Why the Fed's Rate Cut Could Weaken the US Dollar

SeongJoon Cho/Bloomberg via Getty Images

The U.S. Federal Reserve could cut interest rates before the end of the year, which could make future trips abroad more expensive for travelers in the country.

This is due to the way interest rate policy affects the strength of the US dollar.

The basic idea is this: An environment of rising US interest rates relative to other countries is generally “dollar positive,” according to Jonathan Petersen, senior market economist and currency specialist at Capital Economics.

In other words, rising rates support a stronger U.S. dollar against foreign currencies. Americans can buy more stuff with their money abroad.

The opposite dynamic — falling interest rates — is typically “dollar negative,” Petersen said. A weaker dollar means Americans can buy less abroad.

Goldman Sachs' Jan Hatzius says Fed 'most likely' to cut rates in September

Fed officials indicated in June that they expect to cut rates once in 2024 and then four more times in 2025.

“We expect the dollar to come under further pressure next year,” Petersen said.

That's not necessarily a foregone conclusion, though. Some financial experts think the dollar's strength could be here to stay.

“There have been quite a few headlines calling for the demise of the US dollar,” said Richard Madigan, Chief Investment Officer at JP Morgan Private Bank. wrote in a recent note. “I continue to believe that the dollar remains the one-eyed man in the land of the blind.”

Why the US Dollar Is at a 'Discount' Abroad

The Fed began aggressively raising interest rates in March 2022 to curb high pandemic-era inflation. By July 2023, the central bank had raised rates to their top level in 23 years.

Against this backdrop, the dollar continued to strengthen.

The Nominal broad US dollar index is higher than at any pre-pandemic point dating back to at least 2006, when the central bank began tracking such data. The index measures the dollar’s ​​appreciation against currencies of the country’s major trading partners, such as the euro, Canadian dollar and Japanese yen.

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For example, in July 2022, the US dollar reached parity with the euro for the first time in 20 years, meaning the exchange rate was 1:1. (The euro has since appreciated somewhat.)

In early July, the US dollar reached its strongest level against the yen in 38 years.

A strong US dollar gives “a discount on everything you buy when you're abroad,” Petersen said.

“In some ways, it's never been cheaper to go to Japan,” he added.

A record number of Americans visited Japan in April, according to the Asian country’s tourism board. Benjamin Atwater, a communications specialist at InsideAsia Tours, a travel agency, attributes that in part to the financial incentive provided by a strong dollar.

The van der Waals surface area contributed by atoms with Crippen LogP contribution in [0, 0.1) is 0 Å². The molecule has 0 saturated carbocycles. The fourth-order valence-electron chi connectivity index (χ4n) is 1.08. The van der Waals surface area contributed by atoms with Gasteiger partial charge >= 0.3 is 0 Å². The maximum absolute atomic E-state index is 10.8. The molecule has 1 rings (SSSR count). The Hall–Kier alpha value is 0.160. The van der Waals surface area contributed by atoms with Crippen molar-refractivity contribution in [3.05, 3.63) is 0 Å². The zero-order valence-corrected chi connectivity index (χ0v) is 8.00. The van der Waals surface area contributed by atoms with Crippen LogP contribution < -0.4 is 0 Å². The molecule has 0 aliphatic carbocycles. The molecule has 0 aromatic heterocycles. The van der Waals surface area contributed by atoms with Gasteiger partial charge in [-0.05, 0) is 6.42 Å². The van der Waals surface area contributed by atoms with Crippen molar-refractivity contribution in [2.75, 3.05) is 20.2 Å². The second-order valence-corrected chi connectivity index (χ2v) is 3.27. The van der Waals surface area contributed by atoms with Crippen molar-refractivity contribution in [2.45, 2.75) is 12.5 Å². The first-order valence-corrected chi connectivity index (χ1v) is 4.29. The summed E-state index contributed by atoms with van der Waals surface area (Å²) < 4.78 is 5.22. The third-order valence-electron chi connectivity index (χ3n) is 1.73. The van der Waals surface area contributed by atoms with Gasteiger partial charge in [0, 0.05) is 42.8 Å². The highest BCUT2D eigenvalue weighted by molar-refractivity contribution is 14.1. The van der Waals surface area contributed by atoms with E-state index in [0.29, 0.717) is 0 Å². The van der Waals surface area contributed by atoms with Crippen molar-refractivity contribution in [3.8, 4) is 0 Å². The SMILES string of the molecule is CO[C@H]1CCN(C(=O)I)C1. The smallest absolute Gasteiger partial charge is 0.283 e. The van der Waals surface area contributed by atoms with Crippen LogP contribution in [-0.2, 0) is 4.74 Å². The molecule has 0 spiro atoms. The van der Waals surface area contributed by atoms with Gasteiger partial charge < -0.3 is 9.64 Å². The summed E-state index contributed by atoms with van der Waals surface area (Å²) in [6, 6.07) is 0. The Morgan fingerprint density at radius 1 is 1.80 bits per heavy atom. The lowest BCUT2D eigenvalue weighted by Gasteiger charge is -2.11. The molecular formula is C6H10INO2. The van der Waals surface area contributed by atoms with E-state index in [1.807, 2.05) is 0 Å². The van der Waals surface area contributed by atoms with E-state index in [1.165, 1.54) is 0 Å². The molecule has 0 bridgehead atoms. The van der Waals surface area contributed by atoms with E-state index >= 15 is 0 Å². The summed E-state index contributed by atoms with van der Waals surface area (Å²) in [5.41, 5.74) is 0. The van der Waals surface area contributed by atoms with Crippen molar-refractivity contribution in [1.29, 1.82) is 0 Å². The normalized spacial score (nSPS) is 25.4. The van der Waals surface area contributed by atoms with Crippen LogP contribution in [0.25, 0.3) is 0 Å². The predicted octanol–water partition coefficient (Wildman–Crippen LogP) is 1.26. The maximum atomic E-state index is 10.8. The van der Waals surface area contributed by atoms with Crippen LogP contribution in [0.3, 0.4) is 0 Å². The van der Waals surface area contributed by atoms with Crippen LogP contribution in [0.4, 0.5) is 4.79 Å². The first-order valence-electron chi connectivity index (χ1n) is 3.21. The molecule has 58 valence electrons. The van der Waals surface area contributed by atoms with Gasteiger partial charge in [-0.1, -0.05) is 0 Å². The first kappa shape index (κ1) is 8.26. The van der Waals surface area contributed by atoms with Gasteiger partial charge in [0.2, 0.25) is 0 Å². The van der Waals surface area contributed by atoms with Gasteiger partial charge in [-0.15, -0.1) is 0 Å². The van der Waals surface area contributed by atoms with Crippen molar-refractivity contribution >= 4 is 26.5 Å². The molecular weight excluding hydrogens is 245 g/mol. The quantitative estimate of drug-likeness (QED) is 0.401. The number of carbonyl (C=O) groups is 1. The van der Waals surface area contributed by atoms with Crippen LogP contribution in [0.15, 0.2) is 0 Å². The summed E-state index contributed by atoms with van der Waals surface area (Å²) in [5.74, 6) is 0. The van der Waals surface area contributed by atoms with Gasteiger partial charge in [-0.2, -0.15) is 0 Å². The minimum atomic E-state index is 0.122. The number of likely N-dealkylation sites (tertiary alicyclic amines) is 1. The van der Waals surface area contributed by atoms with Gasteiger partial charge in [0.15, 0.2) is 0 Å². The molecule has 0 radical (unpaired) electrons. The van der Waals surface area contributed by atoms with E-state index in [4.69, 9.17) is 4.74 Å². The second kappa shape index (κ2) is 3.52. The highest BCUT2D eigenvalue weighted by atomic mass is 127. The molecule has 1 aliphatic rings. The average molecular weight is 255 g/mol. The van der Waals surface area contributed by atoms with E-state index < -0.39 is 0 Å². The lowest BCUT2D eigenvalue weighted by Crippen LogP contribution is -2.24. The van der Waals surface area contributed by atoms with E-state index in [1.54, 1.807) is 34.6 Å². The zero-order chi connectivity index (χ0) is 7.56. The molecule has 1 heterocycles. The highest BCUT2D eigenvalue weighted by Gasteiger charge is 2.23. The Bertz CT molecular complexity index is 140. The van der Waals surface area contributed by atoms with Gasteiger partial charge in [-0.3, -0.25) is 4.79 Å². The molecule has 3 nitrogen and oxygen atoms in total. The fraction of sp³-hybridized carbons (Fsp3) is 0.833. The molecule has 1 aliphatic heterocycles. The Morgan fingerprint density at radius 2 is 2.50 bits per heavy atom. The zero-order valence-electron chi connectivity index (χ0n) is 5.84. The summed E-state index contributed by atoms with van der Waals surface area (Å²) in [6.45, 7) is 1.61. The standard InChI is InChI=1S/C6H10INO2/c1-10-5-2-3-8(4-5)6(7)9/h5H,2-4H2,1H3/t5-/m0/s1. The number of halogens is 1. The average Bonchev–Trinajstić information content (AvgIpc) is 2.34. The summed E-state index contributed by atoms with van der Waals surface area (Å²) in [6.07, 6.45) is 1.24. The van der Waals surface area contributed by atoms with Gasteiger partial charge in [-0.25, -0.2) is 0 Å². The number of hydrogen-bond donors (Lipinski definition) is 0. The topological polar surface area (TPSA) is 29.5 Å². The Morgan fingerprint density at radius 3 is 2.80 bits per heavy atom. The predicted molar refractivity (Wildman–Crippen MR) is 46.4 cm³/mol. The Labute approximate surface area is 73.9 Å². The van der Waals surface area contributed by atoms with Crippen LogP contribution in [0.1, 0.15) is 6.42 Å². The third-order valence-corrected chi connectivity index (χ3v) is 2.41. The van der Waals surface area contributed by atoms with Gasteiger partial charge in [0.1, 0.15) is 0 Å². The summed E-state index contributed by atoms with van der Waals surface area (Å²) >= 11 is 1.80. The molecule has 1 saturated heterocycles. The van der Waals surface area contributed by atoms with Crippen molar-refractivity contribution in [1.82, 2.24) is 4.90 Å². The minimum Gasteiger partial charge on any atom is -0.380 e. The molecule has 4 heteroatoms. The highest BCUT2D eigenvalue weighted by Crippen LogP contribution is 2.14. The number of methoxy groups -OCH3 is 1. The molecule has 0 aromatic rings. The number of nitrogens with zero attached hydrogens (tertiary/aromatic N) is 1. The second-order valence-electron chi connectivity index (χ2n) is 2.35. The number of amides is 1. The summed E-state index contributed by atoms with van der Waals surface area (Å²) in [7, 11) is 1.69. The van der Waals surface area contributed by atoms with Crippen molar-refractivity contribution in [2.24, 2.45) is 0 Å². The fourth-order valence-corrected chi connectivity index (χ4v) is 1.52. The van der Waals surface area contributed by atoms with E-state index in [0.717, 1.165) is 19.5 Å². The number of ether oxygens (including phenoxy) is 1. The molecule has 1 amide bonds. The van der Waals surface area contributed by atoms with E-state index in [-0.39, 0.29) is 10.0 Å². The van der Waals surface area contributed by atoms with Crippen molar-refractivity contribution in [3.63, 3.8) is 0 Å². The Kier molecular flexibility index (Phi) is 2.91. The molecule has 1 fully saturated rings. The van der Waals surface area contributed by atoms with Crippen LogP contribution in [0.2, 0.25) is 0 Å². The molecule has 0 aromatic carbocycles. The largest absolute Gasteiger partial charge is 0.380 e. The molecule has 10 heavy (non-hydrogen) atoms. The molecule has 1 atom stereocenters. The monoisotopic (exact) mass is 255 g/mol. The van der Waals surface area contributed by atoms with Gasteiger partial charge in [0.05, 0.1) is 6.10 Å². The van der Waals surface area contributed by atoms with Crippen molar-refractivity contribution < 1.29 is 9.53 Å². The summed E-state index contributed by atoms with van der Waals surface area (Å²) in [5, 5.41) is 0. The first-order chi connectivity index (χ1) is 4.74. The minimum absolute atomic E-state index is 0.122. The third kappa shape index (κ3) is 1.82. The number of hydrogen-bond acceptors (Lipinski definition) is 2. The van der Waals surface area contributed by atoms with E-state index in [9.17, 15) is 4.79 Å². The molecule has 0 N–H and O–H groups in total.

He recently personally extended a work trip to Japan by a week and a half, instead of traveling elsewhere in Asia, mainly because of the favorable exchange rate.

“Everything from meals, hotels, souvenirs, to the rental car was a great value,” said Atwater, who lives in Denver and has long wanted to travel to Japan.

“It was always portrayed as one of the most expensive places you could go, [but] “I got some of the best steaks I've ever had for about $12,” he said.

How Interest Rates Affect the US Dollar

In reality, the dynamics driving dollar movements are more complex than whether the Fed raises or lowers rates.

The difference in U.S. interest rates relative to other countries is what matters, economists said. The Fed's policy doesn't exist in a vacuum: Other central banks are making rate decisions at the same time.

The European Central Bank For example, cut rates in June. Meanwhile, the Fed has kept rates high longer than many analysts expected — meaning the interest rate differential between the U.S. and Europe has widened, supporting the dollar.

“The Fed is waiting, other central banks are preparing to ease, and the Bank of Japan (BoJ) appears to be at an impasse,” wrote JP Morgan's Madigan.

U.S. Federal Reserve Chairman Jerome Powell speaks during a hearing of the Senate Committee on Banking, Housing and Urban Affairs on July 9, 2024.

Bonnie Cash | Getty Images News | Getty Images

“If Japan wants the yen to stabilize, policy rates need to go up,” he added. “That doesn't look likely to happen anytime soon. With the ECB expected to catch up with the Fed, I expect the current weakness in the euro to persist as well.”

This is happening against the backdrop of a relatively strong U.S. economy, which generally also supports a strong dollar, Petersen said. At high levels, a strong economy means there will generally be higher economic growth and/or inflation, which means the Fed is more likely to keep interest rates relatively high, he said.

A strong economy also typically encourages foreigners to park more money in the U.S., he said.

For example, investors generally get a better return on money when interest rates are high. If an investor in Europe or Asia might get 1% or 2% on bank accounts while those investments in the U.S. were yielding 5%, that investor might move some money to the U.S., Petersen said.

Or an investor might choose to allocate a larger portion of his portfolio to U.S. stocks rather than European stocks if economic growth prospects in Europe are not good, he said.

In such cases, foreigners buy financial assets denominated in dollars. They sell their local currency and buy the dollar, a process that ultimately boosts the dollar's strength, Petersen said.

Exchange rates “are all dependent on capital flows,” he said.

While these dynamics also apply to emerging markets, currency movements there can be more volatile than in developed countries, due to factors such as political shocks and risks to commodity prices, such as oil, he added.

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